It is therefore clear that the number of gauges used in creating precipitation products varies considerably. The number of subdaily rainfall gauge observations available in near-real time is small, although more observations are available if the user is willing to wait longer for the data to become available. Daily gauge accumulations, although hindered by nonuniform reporting times globally, represent perhaps the greatest number of official data entries since this is in line with the WMO recommendations and most easily implemented by the individual meteorological agencies. At longer time scales the potential number of stations declines slowly, not least if a complete data record is required since some stations might not report precipitation (including zero rain) 100% of the time.

GAUGE REPRESENTATIVENESS. If the rain gauges alone are considered, the surface area of the orifices is surprisingly small. The most common gauges, as noted in Table 1, provide a total surface area estimated to cover just 3,026 [m.sup.2] from 123,014 gauges. Scaling the GTS and GPCC datasets using an average orifice size of 246 [cm.sup.2] would result in equivalent surface areas of about 295 and 1,612 [m.sup.2], respectively. For comparison, Table 2 provides the areas of pitches/courts/fields for common sporting activities; the comparisons between the GTS and GPCC against the equivalent areas are illustrated in Fig. 3. For the 3-hourly GTS dataset, assuming that the maximum number of gauges report data, an area just greater than that of the center circle of a soccer pitch is actually measured; in reality less than half of the GTS stations regularly report rainfall measurements. The GPCC gauges provide an area equivalent to about four basketball courts.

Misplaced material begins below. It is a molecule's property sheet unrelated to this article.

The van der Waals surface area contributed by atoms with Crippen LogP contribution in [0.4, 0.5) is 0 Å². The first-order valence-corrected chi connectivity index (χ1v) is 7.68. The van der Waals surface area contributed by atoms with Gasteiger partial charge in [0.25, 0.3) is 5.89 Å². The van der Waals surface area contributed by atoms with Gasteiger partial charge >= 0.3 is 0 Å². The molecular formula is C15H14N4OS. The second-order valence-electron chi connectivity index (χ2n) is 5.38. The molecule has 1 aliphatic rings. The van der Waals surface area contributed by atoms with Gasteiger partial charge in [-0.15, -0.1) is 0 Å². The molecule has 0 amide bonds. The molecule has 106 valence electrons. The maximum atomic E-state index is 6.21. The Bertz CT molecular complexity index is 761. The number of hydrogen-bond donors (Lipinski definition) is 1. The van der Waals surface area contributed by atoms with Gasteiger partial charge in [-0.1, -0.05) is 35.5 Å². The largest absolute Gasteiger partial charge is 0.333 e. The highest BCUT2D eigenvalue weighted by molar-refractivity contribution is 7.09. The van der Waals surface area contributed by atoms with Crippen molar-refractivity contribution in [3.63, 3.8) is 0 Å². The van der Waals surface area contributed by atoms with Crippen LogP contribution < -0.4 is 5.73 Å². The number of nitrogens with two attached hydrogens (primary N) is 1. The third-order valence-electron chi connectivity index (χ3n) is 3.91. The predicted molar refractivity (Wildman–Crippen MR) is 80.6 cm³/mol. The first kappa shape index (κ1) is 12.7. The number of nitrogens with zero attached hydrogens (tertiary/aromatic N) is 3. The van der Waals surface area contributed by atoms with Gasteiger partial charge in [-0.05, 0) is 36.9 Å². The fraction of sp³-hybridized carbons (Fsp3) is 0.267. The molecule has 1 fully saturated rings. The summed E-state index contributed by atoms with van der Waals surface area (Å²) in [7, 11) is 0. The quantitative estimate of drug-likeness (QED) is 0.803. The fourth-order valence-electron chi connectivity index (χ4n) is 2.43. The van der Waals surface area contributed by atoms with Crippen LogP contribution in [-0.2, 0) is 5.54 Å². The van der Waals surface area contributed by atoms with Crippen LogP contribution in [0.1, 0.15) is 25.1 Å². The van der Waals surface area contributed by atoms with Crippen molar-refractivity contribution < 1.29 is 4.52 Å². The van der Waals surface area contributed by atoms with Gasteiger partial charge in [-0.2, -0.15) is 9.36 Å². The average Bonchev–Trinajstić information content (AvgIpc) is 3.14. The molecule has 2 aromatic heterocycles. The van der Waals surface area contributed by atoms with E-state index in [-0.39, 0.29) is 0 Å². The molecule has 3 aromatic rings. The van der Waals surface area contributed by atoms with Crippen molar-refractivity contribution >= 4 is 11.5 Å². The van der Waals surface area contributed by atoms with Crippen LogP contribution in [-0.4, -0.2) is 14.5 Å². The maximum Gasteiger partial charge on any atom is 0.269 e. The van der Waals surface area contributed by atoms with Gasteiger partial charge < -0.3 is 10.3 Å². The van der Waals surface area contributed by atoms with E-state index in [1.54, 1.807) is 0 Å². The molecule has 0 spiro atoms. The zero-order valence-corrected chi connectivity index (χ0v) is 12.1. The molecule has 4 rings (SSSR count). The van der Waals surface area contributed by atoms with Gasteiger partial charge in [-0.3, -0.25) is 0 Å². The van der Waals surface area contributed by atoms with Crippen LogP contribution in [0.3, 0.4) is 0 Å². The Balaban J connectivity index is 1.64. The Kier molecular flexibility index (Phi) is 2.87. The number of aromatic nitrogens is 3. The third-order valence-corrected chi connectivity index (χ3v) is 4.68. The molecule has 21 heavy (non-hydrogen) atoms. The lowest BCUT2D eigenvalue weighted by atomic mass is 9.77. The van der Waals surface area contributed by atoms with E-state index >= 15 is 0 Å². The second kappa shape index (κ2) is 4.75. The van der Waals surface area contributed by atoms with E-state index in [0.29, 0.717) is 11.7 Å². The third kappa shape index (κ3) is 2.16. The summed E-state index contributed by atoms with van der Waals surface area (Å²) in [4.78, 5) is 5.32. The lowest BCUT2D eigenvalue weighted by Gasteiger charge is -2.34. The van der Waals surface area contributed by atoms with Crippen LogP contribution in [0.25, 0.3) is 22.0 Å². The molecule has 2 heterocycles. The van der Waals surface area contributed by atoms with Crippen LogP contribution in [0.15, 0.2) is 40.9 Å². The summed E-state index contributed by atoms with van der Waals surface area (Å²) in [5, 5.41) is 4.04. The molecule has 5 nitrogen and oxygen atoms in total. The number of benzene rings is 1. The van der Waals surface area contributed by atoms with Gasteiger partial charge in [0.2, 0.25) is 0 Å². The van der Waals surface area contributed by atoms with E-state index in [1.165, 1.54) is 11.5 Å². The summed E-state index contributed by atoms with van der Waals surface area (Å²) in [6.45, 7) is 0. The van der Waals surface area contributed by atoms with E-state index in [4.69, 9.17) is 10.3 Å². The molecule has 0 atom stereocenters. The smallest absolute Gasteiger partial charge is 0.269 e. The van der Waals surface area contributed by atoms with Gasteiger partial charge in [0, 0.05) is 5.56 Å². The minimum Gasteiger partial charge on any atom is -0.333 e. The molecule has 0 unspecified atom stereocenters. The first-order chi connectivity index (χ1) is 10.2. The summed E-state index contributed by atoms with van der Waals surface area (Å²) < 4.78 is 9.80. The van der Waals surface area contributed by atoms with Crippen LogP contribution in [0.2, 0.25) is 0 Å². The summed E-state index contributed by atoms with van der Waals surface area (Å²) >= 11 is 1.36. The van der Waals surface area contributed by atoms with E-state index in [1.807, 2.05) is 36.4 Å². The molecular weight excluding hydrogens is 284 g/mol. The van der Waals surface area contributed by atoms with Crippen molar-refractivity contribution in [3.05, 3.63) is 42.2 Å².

However, fundamental to the measurement of precipitation using rain gauges is that they are accurate at the location and are representative of their surrounding area. The "capture" of precipitation, particularly solid precipitation, by a rain gauge is largely affected by the wind effect around the orifice, an effect that is exacerbated with increased exposure (Duchon and Essenberg 2001; Goodison et al. 1998), together with losses or errors that may also arise from the mechanical construction of the gauge. However, despite errors associated with rain gauges, they remain arguably the most accurate instrument by which to measure rainfall. The measurement of snowfall is more difficult than the measurement of rainfall owing to the nature of falling (and blowing) snow, the variety of snow gauges used, and the catchment (inefficiencies of the gauges and is the focus of the WMO Solid Precipitation Intercomparison Experiment (SPICE) project (Nitu and Wong 2010b; Rasmussen et al. 2012). The majority of these measurements are now made by automated systems (Nitu and Wong 2010a), predominantly by weighing or tipping-bucket gauges, the latter being poor at measuring snowfall (Goodison et al. 1998). Despite the measurement accuracy for snowfall being strongly affected by the wind as a result of the collector-snow particle flow dynamics, only about 28% of precipitation gauges are equipped with shields to modify the airflow over the gauge, although most automated snow gauges are heated in order to prevent snow accumulating on the rim or sides of the collector (Nitu and Wong 2010a). While rainfall can be usually be measured to within 10%-20% (Vuerich et al. 2009), wind effects may result in less than 25% of the snowfall being caught (Goodison et al. 1998). However, errors and uncertainties associated with such precipitation measurements for manual gauges are reasonably well understood and corrections (or quality control) can be applied. The SPICE project is currently addressing corrections necessary for automatic gauges.